Ibuku has completed its first international project, TRi Restaurant in Hong Kong. TRi captures the pure essence of Bali in a unique dining experience focused on Balinese flavors and opened in July 2015. TRi has been brought to life by the Le Comptoir team with interior design by Ibuku.
The concept for TRi came from the Balinese philosophy of Tri Hita Karana, the union and balance of three elements: man, nature, and divinity. The guests pass through three areas during their TRi experience- Kampung (the Village), Kebun (the Garden) and Hutan (the Forest). The design elements are inspired both by Bali’s incredibly rich cultural heritage, as well as its incomparable natural beauty. Bamboo is the dominant material, but TRi also features Balinese metalwork, slabs of river stone, and traditional cloth. As with every Ibuku project, the design takes its cues from the surrounding natural beauty and features. In Repulse Bay, the river, sea, light reflections over the course of the day, tree line and far-off mountains all play a role in TRi’s design.
The first area, Kampung, welcomes the guest into a Balinese compound. Woven panels and mats speak to humble village homes and hand-craftsmanship; brown tones reminiscent of a wood-smoke hearth dominate the space. “We wanted to bring balanced energy to the restaurant space. The Kampung bar area is designed as a bale pavilion, a place where Balinese people gather and sit together to relax; our hope was to foster this sense of connection and harmony for TRi,” said Darayanti, Ibuku Architect.
Guests then move into the bright world of a well-organized family garden, or Kebun. Natural but cultivated, geometric patterns through the hollows of sliced bamboo bring about energizing play of light and shadow. A 14.5m long communal table extends along the length of windows, made from an extraordinary rare teak log, designed by Tiger Hallow. “It was important for us that the elements for flooring (stones) and the wall (earth) in Kebun reflect the relationship between humans and nature; how man’s skills can enhance natural beauty and then integrate those new objects into their culture ,” said Agung Budi Raharsa, Ibuku Architect.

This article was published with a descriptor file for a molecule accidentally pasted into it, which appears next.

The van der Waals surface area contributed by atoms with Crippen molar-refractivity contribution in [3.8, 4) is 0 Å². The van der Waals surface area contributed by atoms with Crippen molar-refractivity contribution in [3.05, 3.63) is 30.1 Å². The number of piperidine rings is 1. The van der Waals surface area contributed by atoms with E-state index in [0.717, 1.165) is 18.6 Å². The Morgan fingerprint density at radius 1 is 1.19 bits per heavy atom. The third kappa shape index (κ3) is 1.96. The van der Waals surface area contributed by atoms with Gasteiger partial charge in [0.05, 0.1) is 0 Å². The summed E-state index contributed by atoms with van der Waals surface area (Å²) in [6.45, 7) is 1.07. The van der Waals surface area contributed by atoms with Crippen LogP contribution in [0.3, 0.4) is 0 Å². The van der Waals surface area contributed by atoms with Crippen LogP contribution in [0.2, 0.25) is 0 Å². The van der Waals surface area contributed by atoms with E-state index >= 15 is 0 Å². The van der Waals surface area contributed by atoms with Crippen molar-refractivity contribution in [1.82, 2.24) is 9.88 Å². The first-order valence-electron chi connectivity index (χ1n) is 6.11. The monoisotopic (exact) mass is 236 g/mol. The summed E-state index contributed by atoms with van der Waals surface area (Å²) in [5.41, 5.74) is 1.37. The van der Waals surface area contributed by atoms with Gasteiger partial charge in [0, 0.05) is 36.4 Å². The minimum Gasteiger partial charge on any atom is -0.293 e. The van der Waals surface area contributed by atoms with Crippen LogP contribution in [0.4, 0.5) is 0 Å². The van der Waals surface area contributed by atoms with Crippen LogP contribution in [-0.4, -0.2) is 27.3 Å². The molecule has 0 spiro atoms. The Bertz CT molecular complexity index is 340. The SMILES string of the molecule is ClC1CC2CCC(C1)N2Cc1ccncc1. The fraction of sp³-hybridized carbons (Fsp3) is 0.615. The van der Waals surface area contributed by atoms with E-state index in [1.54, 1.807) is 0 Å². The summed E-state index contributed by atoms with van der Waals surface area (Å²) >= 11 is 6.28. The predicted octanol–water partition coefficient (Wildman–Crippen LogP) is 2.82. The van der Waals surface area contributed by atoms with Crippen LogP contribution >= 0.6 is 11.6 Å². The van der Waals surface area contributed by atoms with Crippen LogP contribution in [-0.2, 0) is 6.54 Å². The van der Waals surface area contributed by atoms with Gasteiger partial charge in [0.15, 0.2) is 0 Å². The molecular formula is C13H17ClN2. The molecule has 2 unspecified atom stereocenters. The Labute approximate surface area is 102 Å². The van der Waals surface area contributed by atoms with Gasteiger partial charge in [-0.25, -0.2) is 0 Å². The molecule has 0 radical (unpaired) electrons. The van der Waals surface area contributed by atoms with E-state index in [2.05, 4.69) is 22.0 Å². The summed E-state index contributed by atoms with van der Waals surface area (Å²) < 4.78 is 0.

Finally, TRi guests come to the original Bali, the Bali of the untouched riverside, ripples in the water, cascading ferns, and wild groves of bamboo. There is a free natural wildness to this space, overlooking a calm river flowing to the sea. Along the far length of windows is a curving, terraced-edge pond. The bamboo elements stand tall, fully intact in natural beautiful form. “In relation to the Tri Hita Karana concept, bamboo was such a natural choice. It is not only a sustainable material, but also has spiritual function, representing wealth and prosperity,” said Putri Wiwoho, Ibuku Interior Architect. Stepping stones leading to pods on the water create intimate seating for romantic dinners and for small groups. The oversized lotuses dominate the pond, while becoming another layer of the view, their silhouettes echoing the mountain range beyond. Stone tops made from sliced river boulders also feature, bringing the natural edge and weathered crust of the original stone to the dining experience. The three legs are the “elephant feet” of giant Dendrocalamus Asper bamboo, further underlying the wild and untamed Bali landscape.
“TRi is a new step in a new direction, outside Bali., in an existing structure not made of bamboo, and the Ibuku team did an amazing job,” said John Hardy, co-founder of Ibuku. Ibuku has designed and built over 40 bamboo structures in Bali, Indonesia, and around the region over the past five years. The traditional skills of Balinese craftsmen, combined with Ibuku’s design ideas and modern engineering enable Ibuku to create original bamboo structures for residential, educational and commercial clients to international acclaim.
Check out TRi at:
Shop 302, 3/F, The Pulse, 28 Beach Road, Repulse Bay, Hong Kong
E-mail: [email protected]
Opening hours: Wednesday to Friday: Lunch: 11:30-2pm last order, Dinner: 6:30-10pm last order Saturday and Sunday: Weekend brunch: 11am and 1:30pm (two services), Dinner: 6-10pm last order